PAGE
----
The tribal chairman said that shortly after the incident, the Upper Sioux Community received a letter dated July 19 from Jolene Johnson, the county’s planning, zoning and agricultural inspector, stating the community “had to take care of its weed problem.”

Gruenes said the incident represented “a really challenging situation” for his office.


He determined a trespassing charge against the inspector would not be appropriate. You get one bite at the apple under Minnesota law. You have to tell someone to leave first before a trespass occurs, he explained.

In its order on Dec. 15, the District Court dismissed the criminal damage to property charge stating that no damage had occurred.

“Defendant testified that he used 2,4-D because he knew it would only kill the Canadian thistle and not other vegetation, and he did not have any intention of killing other vegetation" other than the noxious weeds, stated the court.

Gruenes said he believes the inspector “muddied this situation” by putting on his weed inspector hat when he was confronted on the property. The attorney said he believes Erickson was acting on his own behalf, spraying land adjacent to land he was renting.

Erickson did not inform the county’s agriculture inspector that he had been confronted on the tribal-owned land when he reported the weed problem, according to Gruenes.

As a result, he put the county ag inspector “in a position to look foolish by sending that letter out which is really frustrating. ... It makes the county look foolish and pulled the county into his nonsense,” said the attorney.

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Jensvold provided the commissioners with the police report of the incident and offered to provide the audio recording of the interview by the police chief. The property is tribal-owned but not part of the tribal trust lands, and pays property taxes to the county and township, according to the chairman.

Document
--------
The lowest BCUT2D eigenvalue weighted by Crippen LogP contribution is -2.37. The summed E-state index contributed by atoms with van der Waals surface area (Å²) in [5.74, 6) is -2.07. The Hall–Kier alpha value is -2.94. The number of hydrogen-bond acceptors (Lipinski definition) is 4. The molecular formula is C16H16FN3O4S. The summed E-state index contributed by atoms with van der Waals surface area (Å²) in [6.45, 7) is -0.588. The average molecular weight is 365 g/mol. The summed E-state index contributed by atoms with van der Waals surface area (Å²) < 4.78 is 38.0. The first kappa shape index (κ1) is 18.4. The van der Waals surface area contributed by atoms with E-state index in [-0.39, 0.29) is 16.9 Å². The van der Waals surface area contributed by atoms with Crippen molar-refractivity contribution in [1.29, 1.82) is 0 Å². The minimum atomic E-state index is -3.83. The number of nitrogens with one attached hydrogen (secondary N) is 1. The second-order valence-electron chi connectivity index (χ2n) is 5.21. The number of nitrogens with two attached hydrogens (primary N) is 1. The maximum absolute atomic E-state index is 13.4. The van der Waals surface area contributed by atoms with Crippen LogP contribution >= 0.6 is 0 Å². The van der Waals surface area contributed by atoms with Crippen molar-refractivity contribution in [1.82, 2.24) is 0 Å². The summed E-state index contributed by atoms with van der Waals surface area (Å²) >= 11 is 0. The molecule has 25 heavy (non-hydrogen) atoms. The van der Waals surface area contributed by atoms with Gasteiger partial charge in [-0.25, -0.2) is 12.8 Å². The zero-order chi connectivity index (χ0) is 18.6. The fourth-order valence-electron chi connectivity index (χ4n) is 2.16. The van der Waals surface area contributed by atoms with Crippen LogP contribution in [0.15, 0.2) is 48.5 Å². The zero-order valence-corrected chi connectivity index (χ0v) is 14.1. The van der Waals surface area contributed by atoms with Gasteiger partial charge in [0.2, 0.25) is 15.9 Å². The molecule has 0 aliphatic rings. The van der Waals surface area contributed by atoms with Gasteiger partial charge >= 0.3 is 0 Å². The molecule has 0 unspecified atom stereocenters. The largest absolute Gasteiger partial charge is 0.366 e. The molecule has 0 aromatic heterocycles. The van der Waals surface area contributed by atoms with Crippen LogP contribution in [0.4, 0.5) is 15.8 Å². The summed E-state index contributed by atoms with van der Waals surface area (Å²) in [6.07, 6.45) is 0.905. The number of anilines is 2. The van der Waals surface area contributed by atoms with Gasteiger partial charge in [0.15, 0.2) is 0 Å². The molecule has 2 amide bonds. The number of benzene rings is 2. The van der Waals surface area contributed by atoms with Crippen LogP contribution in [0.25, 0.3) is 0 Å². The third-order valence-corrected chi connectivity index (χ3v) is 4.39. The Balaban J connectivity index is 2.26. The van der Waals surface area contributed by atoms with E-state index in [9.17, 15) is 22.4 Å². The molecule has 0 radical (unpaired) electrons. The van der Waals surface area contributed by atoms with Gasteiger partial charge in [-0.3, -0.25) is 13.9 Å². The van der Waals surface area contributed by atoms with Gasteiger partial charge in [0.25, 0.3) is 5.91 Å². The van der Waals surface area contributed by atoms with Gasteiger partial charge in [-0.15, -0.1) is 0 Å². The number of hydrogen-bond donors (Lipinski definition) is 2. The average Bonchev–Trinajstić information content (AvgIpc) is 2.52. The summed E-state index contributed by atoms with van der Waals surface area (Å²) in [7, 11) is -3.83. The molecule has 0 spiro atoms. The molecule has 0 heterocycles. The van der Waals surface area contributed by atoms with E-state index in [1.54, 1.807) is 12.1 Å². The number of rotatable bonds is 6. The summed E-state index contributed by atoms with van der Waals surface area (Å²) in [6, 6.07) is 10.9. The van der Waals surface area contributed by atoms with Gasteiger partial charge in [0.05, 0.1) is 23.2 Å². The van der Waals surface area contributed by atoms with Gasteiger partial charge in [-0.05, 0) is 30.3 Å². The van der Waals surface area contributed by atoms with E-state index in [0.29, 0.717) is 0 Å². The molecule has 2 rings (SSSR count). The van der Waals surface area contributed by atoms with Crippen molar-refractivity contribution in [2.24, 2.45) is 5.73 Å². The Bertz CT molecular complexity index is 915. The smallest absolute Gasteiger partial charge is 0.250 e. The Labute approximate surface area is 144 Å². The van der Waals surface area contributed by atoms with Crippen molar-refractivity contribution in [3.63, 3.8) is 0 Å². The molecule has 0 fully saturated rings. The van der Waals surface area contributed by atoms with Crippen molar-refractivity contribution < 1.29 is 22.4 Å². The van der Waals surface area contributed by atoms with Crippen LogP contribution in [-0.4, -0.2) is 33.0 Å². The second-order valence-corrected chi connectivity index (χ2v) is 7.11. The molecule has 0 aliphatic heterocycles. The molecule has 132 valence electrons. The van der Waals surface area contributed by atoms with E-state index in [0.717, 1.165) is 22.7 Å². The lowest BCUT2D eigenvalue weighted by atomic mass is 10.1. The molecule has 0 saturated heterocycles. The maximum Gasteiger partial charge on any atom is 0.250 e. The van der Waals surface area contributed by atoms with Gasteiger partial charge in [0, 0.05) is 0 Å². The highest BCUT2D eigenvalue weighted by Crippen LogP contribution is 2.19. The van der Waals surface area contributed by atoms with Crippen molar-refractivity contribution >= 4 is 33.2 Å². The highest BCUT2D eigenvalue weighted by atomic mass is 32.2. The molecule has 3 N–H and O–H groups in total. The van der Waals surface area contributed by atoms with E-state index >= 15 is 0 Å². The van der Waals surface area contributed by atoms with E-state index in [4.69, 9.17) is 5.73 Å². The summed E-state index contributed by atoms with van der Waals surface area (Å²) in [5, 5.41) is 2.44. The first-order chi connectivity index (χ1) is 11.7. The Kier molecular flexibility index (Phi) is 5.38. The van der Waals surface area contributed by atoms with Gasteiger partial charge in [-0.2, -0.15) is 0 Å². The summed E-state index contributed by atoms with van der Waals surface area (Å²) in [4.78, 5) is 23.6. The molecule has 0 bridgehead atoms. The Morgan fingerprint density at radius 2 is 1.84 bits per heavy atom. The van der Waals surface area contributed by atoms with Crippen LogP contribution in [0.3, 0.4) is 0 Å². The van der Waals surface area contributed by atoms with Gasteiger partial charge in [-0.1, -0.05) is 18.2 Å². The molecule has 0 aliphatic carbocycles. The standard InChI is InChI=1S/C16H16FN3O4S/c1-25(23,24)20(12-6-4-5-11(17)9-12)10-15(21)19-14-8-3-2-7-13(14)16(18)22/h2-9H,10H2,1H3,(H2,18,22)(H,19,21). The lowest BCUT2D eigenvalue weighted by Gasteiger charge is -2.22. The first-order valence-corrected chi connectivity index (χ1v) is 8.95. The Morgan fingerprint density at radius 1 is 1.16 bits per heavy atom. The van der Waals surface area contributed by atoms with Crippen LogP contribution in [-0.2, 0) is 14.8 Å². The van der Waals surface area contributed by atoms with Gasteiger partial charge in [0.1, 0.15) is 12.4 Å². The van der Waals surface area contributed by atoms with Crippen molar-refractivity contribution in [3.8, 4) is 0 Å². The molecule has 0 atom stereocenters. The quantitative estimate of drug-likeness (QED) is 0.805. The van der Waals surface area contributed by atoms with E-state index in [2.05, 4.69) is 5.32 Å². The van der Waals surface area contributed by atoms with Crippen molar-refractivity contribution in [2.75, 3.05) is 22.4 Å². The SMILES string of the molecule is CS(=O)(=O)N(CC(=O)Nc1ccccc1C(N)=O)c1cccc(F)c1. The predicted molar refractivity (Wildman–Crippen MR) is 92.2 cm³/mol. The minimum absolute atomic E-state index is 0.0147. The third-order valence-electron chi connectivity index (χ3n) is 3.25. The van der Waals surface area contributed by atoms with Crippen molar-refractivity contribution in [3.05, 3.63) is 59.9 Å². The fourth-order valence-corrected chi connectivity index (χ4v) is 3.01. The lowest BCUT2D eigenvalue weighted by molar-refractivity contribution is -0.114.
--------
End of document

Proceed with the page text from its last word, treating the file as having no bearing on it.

Commissioner Antony said they believe inspectors have the responsibility to report nuisance weeds to the county’s ag inspector, but do not have the authority to spray the weeds without first contacting the property owners.


In the court case, Erickson maintained that the Upper Sioux Community had not been responsive to his prior complaints.

The tribal chairman told the commissioners that the tribal government would have approved the spraying of the nuisance weeds and reimbursed the county were it notified.

The commissioners said they value the relationship between the two governments and the assistance the Upper Sioux Community has provided to the county as well as civic organizations. The tribal chairman said the community is committed to supporting and promoting southwest Minnesota and all of its neighbors.

County Commissioner Greg Renneke, who represents the area where the incident occurred, said he would contact Erickson and make known the county’s concerns about the incident.

Tom Cherveny is a regional and outdoors reporter for the West Central Tribune.
He has been a reporter with the West Central Tribune since 1993.

Cherveny can be reached via email at or by phone at 320-214-4335.